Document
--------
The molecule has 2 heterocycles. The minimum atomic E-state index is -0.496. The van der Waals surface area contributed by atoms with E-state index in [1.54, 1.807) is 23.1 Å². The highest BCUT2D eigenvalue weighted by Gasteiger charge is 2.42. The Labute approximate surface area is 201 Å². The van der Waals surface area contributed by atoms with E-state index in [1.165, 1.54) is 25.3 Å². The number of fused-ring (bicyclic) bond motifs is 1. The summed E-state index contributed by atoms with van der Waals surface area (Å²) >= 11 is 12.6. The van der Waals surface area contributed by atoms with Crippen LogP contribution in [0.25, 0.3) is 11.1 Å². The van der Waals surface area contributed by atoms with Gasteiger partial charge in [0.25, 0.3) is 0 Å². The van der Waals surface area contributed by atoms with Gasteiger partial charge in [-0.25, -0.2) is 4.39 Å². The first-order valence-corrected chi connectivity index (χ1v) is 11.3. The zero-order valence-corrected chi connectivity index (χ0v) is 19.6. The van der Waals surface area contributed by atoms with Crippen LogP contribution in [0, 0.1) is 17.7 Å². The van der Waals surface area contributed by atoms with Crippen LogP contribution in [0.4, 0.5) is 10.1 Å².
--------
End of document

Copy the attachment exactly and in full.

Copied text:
The molecule has 2 heterocycles. The minimum atomic E-state index is -0.496. The van der Waals surface area contributed by atoms with E-state index in [1.54, 1.807) is 23.1 Å². The highest BCUT2D eigenvalue weighted by Gasteiger charge is 2.42. The Labute approximate surface area is 201 Å². The van der Waals surface area contributed by atoms with E-state index in [1.165, 1.54) is 25.3 Å². The number of fused-ring (bicyclic) bond motifs is 1. The summed E-state index contributed by atoms with van der Waals surface area (Å²) >= 11 is 12.6. The van der Waals surface area contributed by atoms with Crippen LogP contribution in [0.25, 0.3) is 11.1 Å². The van der Waals surface area contributed by atoms with Gasteiger partial charge in [0.25, 0.3) is 0 Å². The van der Waals surface area contributed by atoms with Gasteiger partial charge in [-0.25, -0.2) is 4.39 Å². The first-order valence-corrected chi connectivity index (χ1v) is 11.3. The zero-order valence-corrected chi connectivity index (χ0v) is 19.6. The van der Waals surface area contributed by atoms with Crippen LogP contribution in [0, 0.1) is 17.7 Å². The van der Waals surface area contributed by atoms with Crippen LogP contribution in [0.4, 0.5) is 10.1 Å².